Quick, look at the following real job titles found on company websites and tell me what they mean:
- Cnslt Sys Eng
- Tech Del Mgr
- Occ Ther Asst
- Phys Med Supv
- P2 Fld Comp Sup
While most of us in recruiting might be able to translate some of these abbreviations into actual job titles, the reality is that most candidates would be completely confused by what role we’re trying to communicate. They would definitely never search for these kinds of keywords within the major job boards or search engines when seeking opportunities.
The primary cause of most job-title abbreviations is corporate payroll/HRMS and ATS systems, which have short character limitations for the job-title field. In addition, their internal language for job titles may cause them to truncate all their job titles. Finally, our corporate desire to create acronyms for our job titles, which seems to help save space on organizational charts, carries over to our external advertising where it may hurt our recruiting efforts.
One of my current tasks is to help companies convert their job titles to “Google speak” so that the candidate marketplace can have a shot at understanding what companies really mean by these job titles. In addition, this enables companies to use candidate and marketplace terminology to help them get the most success when advertising their positions online.
Maximize Job Descriptions with the Right Keywords
Recruiters definitely need to know how to use the appropriate keywords in their job titles. However, don’t stop there. Make sure to have the right keywords within your job descriptions as well.
Getting the job function/title right is a great start and could double the response rate of applicants for any job. But including the skill names (multiple times if possible) and location names is also important in order to ensure the maximum response.
For example, if you are seeking an Oracle Database Analyst in San Mateo, California, include “DBA” (Database Analyst) in the title, as well as the locations near San Mateo, which could include “San Francisco,” “Bay Area,” “Silicon Valley,” and the related ZIP codes for that area to ensure that candidates searching online will find your positions.
Learning how to integrate all these keywords into your jobs is simple. By adding a “Similar Functions:” area and a “Nearby Locations:” area within your job description, you will optimize your chances that your job is found.
For example, if you’re seeking an “Account Manager” who might actually be more like an Inside Sales Representative, you might include “Similar Positions: Inside Sales Rep, Telesales Rep, and Account Executive” in your job description just to catch anyone searching for similar types of positions.
A best practice in building any job listing is to make sure the following data points are in the job title or description:
- The job title + any acronyms associated + similar or affiliated job titles.
- The job location + any similar location names + the ZIP code of the job.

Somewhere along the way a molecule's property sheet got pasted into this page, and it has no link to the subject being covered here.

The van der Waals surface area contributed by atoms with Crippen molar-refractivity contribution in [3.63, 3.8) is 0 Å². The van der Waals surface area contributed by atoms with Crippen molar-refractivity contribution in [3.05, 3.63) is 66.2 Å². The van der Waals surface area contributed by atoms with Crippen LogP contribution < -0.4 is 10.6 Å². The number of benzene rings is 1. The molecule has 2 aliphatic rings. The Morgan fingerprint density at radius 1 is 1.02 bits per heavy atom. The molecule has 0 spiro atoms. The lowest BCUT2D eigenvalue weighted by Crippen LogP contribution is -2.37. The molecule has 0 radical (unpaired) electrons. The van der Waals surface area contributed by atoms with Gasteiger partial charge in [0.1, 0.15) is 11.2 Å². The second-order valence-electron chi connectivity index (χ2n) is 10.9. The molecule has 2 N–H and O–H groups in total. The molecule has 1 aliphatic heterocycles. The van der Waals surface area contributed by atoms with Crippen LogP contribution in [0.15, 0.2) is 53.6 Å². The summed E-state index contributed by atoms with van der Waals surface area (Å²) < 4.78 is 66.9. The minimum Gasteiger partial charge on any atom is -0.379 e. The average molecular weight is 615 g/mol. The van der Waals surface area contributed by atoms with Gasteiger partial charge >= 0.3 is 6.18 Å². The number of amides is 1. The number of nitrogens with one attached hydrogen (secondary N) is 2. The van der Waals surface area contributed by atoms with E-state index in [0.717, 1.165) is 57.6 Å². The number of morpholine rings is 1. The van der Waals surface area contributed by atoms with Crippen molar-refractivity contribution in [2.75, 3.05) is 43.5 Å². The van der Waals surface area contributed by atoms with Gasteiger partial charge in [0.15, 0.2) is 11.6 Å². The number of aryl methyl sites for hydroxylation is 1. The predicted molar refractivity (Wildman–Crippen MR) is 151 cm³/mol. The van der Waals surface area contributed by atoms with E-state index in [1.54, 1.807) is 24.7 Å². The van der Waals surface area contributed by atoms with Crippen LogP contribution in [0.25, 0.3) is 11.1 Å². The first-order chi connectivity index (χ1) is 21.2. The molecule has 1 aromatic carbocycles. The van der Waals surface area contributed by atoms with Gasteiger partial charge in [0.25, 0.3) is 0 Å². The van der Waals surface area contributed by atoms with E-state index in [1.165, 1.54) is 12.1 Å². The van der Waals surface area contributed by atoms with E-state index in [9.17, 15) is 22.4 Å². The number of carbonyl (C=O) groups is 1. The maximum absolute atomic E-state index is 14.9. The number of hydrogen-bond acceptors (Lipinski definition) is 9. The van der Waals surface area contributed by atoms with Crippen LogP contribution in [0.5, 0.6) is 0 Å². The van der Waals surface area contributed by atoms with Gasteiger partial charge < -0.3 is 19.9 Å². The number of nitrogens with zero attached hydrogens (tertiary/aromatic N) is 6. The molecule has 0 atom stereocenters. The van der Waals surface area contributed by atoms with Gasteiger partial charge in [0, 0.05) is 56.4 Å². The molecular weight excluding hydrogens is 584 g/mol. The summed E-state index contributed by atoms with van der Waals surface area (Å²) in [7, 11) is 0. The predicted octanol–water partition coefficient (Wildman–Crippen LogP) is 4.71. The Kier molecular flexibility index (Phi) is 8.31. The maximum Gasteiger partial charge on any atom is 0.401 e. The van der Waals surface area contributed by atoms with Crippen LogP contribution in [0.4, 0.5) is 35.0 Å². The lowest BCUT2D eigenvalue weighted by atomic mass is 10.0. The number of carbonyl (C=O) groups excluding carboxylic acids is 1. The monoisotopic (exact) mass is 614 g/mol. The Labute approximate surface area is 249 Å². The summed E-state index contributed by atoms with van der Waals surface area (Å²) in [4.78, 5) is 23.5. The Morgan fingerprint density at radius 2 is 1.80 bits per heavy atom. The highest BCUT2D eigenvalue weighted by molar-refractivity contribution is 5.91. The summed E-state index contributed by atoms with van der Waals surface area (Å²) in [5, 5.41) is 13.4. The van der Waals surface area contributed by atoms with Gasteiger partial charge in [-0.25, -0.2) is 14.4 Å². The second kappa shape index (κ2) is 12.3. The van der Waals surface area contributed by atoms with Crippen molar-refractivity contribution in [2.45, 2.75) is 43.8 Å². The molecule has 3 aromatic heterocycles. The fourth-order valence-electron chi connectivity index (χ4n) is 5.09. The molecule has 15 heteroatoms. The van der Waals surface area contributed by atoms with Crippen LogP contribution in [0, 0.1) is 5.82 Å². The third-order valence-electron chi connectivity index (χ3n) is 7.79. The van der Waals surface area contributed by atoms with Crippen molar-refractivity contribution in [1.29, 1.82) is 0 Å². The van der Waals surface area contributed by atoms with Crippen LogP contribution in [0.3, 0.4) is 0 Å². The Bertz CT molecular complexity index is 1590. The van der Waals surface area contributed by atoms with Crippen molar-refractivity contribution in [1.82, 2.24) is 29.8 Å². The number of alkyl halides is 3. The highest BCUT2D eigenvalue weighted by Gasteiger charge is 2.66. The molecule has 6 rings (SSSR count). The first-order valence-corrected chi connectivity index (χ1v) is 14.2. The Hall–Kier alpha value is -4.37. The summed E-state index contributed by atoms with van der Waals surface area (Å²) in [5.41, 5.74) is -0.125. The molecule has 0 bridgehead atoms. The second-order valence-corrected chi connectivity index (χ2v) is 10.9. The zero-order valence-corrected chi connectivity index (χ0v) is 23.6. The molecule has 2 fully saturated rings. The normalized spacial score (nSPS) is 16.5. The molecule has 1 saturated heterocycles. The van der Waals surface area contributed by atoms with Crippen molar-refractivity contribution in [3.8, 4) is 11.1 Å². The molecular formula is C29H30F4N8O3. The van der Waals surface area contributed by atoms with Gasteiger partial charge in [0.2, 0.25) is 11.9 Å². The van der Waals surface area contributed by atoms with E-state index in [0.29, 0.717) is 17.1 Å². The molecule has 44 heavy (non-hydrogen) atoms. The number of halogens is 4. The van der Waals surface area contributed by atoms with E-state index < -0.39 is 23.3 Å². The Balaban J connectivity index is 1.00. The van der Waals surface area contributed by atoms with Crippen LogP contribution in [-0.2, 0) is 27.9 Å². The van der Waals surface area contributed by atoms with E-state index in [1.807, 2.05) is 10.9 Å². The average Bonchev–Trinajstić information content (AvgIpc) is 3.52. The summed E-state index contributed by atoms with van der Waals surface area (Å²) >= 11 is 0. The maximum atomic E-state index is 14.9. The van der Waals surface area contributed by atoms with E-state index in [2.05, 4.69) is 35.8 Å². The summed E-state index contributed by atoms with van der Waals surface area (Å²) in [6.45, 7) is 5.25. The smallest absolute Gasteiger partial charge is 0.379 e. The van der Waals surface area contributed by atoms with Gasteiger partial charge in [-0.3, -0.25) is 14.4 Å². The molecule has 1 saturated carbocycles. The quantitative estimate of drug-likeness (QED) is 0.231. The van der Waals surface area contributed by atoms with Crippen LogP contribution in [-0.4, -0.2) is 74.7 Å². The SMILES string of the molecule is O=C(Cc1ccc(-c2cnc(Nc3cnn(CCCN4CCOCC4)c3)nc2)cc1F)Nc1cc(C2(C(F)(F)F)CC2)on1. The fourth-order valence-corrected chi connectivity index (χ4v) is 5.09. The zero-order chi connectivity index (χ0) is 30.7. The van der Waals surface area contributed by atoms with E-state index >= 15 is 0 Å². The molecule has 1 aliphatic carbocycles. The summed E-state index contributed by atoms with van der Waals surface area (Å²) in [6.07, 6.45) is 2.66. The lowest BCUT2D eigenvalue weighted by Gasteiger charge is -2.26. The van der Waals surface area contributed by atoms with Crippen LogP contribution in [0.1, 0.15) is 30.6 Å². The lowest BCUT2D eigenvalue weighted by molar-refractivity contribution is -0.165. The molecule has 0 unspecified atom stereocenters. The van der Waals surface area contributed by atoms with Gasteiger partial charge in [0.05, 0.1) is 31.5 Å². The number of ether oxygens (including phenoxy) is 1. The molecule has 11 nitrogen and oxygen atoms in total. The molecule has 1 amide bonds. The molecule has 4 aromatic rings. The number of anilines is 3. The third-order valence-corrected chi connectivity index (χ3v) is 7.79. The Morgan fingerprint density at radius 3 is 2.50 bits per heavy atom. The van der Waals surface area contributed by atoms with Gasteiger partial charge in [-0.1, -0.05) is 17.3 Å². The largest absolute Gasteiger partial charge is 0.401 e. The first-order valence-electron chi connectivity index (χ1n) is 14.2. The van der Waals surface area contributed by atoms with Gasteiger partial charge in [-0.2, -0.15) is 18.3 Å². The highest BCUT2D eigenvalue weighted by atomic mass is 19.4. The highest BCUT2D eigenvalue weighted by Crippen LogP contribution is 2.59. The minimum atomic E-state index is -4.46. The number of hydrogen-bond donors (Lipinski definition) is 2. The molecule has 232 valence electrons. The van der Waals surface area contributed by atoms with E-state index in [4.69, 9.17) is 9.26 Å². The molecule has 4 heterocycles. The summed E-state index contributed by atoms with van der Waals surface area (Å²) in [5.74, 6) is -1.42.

- The skills required and/or desired.
Polluted Job Boards Compound the Problem
The reason writing clear job titles and descriptions is becoming more important is that many of the major job boards are over-polluted with jobs that aren’t relevant to what the candidate is seeking.
For example, if you were a Peoplesoft Developer and do a search for Peoplesoft online, you might find accounting jobs that require the use of Peoplesoft, or sales positions where they are selling Peoplesoft-compatible software, or recruiting jobs that specialize in finding Peoplesoft candidates.
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As a result, many of the boards and classified search engines have implemented a “Search in Title Only” feature, and/or have only indexed the job title content. This means that if your keywords aren’t embedded into your job titles, you could be missing out on 50% or more of your potential online job seekers.
This could spell real trouble for companies that do batch exports of their jobs from their ATS systems, because there is no way for you to change your job titles prior to pushing them out to the online job boards. However, you may be able to gain access to your account and can fine-tune titles after they’ve been imported into the sites that you’re advertising on.
Beware, however: you might invest an entire day updating all the titles on your job board location, only to find out that your daily import wipes out all your changes the next business day. Find out ahead of time if this is the case so you don’t lose a day’s work.
Here is a short list of examples with alternate titles that everyone should include in their job descriptions:
- Project Manager = PM, P/M
- Programmer = Developer, P/A
- Quality Assurance Tester = QA, Q/A
- Chief Information Officer = CIO, IT Executive
- Nurse Practitioner = NP
- Registered Nurse = RN
- Licensed Practical Nurse = LPN
Here’s a quick example of how to bundle the title and acronyms: “Project Manager (PM, P/M)”
Invest Some Time in Learning Job Terminology
To learn your “Google speak” titles and acronyms for your job families, simply spend time on the major job boards, go to Wikipedia, and of course search Google to find out how other companies are describing the same jobs that you are promoting. Build up your own library of terms for future reference.
At a minimum, identify clearly abbreviated titles within your own position descriptions, and make the easy changes to your job titles. You’ll likely see some very quick results and a rapid increase in your applicants.
Measure the average number of job applicants prior to investing your time so you can show improvements and make a case for investing more time or effort into this important area of your recruiting strategy.
TTFN. Of course, that is ta-ta for now!